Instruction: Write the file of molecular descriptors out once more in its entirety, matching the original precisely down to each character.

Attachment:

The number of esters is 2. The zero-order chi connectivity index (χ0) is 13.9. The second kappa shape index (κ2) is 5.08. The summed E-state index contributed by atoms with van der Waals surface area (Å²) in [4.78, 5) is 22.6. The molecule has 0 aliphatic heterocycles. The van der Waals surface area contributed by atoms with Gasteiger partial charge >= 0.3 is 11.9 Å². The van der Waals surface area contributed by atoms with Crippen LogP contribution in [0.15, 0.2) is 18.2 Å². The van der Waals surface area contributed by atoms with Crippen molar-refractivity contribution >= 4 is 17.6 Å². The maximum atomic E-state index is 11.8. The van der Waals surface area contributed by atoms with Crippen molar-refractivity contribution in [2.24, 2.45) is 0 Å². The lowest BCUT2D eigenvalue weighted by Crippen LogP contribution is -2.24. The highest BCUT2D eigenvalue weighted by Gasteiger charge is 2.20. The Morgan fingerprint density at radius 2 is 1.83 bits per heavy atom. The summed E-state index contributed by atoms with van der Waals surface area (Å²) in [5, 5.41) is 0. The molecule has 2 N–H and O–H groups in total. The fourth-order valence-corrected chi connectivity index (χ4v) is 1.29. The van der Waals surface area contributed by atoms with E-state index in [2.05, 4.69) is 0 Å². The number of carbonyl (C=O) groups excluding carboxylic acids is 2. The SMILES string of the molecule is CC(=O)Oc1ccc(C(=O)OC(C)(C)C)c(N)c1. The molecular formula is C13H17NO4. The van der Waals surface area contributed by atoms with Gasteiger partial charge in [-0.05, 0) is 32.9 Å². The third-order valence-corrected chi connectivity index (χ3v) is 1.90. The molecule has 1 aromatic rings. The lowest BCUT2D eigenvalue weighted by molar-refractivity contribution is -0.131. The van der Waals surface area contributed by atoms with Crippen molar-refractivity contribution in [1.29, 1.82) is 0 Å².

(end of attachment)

The number of esters is 2. The zero-order chi connectivity index (χ0) is 13.9. The second kappa shape index (κ2) is 5.08. The summed E-state index contributed by atoms with van der Waals surface area (Å²) in [4.78, 5) is 22.6. The molecule has 0 aliphatic heterocycles. The van der Waals surface area contributed by atoms with Gasteiger partial charge >= 0.3 is 11.9 Å². The van der Waals surface area contributed by atoms with Crippen LogP contribution in [0.15, 0.2) is 18.2 Å². The van der Waals surface area contributed by atoms with Crippen molar-refractivity contribution >= 4 is 17.6 Å². The maximum atomic E-state index is 11.8. The van der Waals surface area contributed by atoms with Crippen molar-refractivity contribution in [2.24, 2.45) is 0 Å². The lowest BCUT2D eigenvalue weighted by Crippen LogP contribution is -2.24. The highest BCUT2D eigenvalue weighted by Gasteiger charge is 2.20. The Morgan fingerprint density at radius 2 is 1.83 bits per heavy atom. The summed E-state index contributed by atoms with van der Waals surface area (Å²) in [5, 5.41) is 0. The molecule has 2 N–H and O–H groups in total. The fourth-order valence-corrected chi connectivity index (χ4v) is 1.29. The van der Waals surface area contributed by atoms with E-state index in [2.05, 4.69) is 0 Å². The number of carbonyl (C=O) groups excluding carboxylic acids is 2. The SMILES string of the molecule is CC(=O)Oc1ccc(C(=O)OC(C)(C)C)c(N)c1. The molecular formula is C13H17NO4. The van der Waals surface area contributed by atoms with Gasteiger partial charge in [-0.05, 0) is 32.9 Å². The third-order valence-corrected chi connectivity index (χ3v) is 1.90. The molecule has 1 aromatic rings. The lowest BCUT2D eigenvalue weighted by molar-refractivity contribution is -0.131. The van der Waals surface area contributed by atoms with Crippen molar-refractivity contribution in [1.29, 1.82) is 0 Å².